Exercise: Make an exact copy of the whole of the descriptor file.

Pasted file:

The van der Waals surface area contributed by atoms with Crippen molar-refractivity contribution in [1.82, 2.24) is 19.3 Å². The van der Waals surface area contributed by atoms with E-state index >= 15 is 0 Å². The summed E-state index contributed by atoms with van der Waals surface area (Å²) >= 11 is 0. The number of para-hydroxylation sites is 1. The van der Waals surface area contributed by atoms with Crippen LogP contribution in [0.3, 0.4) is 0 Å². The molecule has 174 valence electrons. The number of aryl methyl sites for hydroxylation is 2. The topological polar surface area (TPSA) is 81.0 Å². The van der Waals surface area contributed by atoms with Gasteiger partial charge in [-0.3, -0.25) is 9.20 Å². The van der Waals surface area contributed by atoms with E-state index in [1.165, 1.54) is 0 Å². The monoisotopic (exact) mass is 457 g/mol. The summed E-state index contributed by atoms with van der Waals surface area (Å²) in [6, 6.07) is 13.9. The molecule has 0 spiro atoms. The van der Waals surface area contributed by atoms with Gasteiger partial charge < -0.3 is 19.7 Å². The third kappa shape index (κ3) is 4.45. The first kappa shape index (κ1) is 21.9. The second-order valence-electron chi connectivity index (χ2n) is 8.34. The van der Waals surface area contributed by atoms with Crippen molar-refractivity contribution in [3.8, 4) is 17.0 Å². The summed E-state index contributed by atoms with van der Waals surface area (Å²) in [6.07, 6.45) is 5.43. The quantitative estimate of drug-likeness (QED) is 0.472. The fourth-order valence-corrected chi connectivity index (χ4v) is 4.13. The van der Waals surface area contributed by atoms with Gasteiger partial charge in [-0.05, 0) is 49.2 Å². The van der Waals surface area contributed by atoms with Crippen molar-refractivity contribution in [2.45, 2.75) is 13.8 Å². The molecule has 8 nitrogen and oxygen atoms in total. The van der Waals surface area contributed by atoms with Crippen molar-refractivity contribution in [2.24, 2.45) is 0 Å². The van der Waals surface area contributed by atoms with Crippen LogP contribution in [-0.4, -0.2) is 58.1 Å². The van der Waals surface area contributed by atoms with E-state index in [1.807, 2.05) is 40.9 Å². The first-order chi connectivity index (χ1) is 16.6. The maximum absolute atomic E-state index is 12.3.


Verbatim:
The van der Waals surface area contributed by atoms with Crippen molar-refractivity contribution in [1.82, 2.24) is 19.3 Å². The van der Waals surface area contributed by atoms with E-state index >= 15 is 0 Å². The summed E-state index contributed by atoms with van der Waals surface area (Å²) >= 11 is 0. The number of para-hydroxylation sites is 1. The van der Waals surface area contributed by atoms with Crippen LogP contribution in [0.3, 0.4) is 0 Å². The molecule has 174 valence electrons. The number of aryl methyl sites for hydroxylation is 2. The topological polar surface area (TPSA) is 81.0 Å². The van der Waals surface area contributed by atoms with Gasteiger partial charge in [-0.3, -0.25) is 9.20 Å². The van der Waals surface area contributed by atoms with E-state index in [1.165, 1.54) is 0 Å². The monoisotopic (exact) mass is 457 g/mol. The summed E-state index contributed by atoms with van der Waals surface area (Å²) in [6, 6.07) is 13.9. The molecule has 0 spiro atoms. The van der Waals surface area contributed by atoms with Gasteiger partial charge < -0.3 is 19.7 Å². The third kappa shape index (κ3) is 4.45. The first kappa shape index (κ1) is 21.9. The second-order valence-electron chi connectivity index (χ2n) is 8.34. The van der Waals surface area contributed by atoms with Crippen molar-refractivity contribution in [3.8, 4) is 17.0 Å². The summed E-state index contributed by atoms with van der Waals surface area (Å²) in [6.07, 6.45) is 5.43. The quantitative estimate of drug-likeness (QED) is 0.472. The fourth-order valence-corrected chi connectivity index (χ4v) is 4.13. The van der Waals surface area contributed by atoms with Gasteiger partial charge in [-0.05, 0) is 49.2 Å². The van der Waals surface area contributed by atoms with Crippen molar-refractivity contribution in [2.45, 2.75) is 13.8 Å². The molecule has 8 nitrogen and oxygen atoms in total. The van der Waals surface area contributed by atoms with Crippen molar-refractivity contribution in [2.24, 2.45) is 0 Å². The van der Waals surface area contributed by atoms with Crippen LogP contribution in [-0.4, -0.2) is 58.1 Å². The van der Waals surface area contributed by atoms with E-state index in [1.807, 2.05) is 40.9 Å². The first-order chi connectivity index (χ1) is 16.6. The maximum absolute atomic E-state index is 12.3.